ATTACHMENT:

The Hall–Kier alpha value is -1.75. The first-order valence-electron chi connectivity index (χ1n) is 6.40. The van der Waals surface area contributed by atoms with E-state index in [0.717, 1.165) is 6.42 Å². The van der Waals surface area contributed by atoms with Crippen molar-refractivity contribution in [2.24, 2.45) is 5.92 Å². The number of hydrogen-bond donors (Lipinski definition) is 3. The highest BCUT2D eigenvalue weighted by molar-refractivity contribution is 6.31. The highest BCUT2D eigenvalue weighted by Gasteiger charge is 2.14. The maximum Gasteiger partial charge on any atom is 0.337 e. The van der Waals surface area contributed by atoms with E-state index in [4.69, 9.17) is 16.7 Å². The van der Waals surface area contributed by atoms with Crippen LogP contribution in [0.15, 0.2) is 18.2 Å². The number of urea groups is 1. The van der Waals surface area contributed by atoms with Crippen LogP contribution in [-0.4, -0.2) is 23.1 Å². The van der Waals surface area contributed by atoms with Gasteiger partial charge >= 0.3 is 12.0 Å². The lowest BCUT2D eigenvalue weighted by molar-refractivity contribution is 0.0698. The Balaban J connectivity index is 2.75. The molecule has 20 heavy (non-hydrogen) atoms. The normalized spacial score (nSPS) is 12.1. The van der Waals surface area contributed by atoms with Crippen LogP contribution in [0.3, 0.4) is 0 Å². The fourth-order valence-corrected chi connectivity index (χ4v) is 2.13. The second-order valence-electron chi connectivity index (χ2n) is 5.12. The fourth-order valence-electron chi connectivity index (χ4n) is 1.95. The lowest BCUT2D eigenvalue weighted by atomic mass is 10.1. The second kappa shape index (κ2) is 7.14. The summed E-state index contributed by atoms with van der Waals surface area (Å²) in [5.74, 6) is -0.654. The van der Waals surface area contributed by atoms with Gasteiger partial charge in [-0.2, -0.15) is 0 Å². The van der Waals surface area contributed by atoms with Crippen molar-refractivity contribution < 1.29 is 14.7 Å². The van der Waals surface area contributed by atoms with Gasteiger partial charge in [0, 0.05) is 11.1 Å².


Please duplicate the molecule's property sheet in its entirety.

The Hall–Kier alpha value is -1.75. The first-order valence-electron chi connectivity index (χ1n) is 6.40. The van der Waals surface area contributed by atoms with E-state index in [0.717, 1.165) is 6.42 Å². The van der Waals surface area contributed by atoms with Crippen molar-refractivity contribution in [2.24, 2.45) is 5.92 Å². The number of hydrogen-bond donors (Lipinski definition) is 3. The highest BCUT2D eigenvalue weighted by molar-refractivity contribution is 6.31. The highest BCUT2D eigenvalue weighted by Gasteiger charge is 2.14. The maximum Gasteiger partial charge on any atom is 0.337 e. The van der Waals surface area contributed by atoms with E-state index in [4.69, 9.17) is 16.7 Å². The van der Waals surface area contributed by atoms with Crippen LogP contribution in [0.15, 0.2) is 18.2 Å². The number of urea groups is 1. The van der Waals surface area contributed by atoms with Crippen LogP contribution in [-0.4, -0.2) is 23.1 Å². The van der Waals surface area contributed by atoms with Gasteiger partial charge >= 0.3 is 12.0 Å². The lowest BCUT2D eigenvalue weighted by molar-refractivity contribution is 0.0698. The Balaban J connectivity index is 2.75. The molecule has 20 heavy (non-hydrogen) atoms. The normalized spacial score (nSPS) is 12.1. The van der Waals surface area contributed by atoms with Crippen LogP contribution in [0.3, 0.4) is 0 Å². The fourth-order valence-corrected chi connectivity index (χ4v) is 2.13. The second-order valence-electron chi connectivity index (χ2n) is 5.12. The fourth-order valence-electron chi connectivity index (χ4n) is 1.95. The lowest BCUT2D eigenvalue weighted by atomic mass is 10.1. The second kappa shape index (κ2) is 7.14. The summed E-state index contributed by atoms with van der Waals surface area (Å²) in [5.74, 6) is -0.654. The van der Waals surface area contributed by atoms with Gasteiger partial charge in [-0.2, -0.15) is 0 Å². The van der Waals surface area contributed by atoms with Crippen molar-refractivity contribution < 1.29 is 14.7 Å². The van der Waals surface area contributed by atoms with Gasteiger partial charge in [0, 0.05) is 11.1 Å².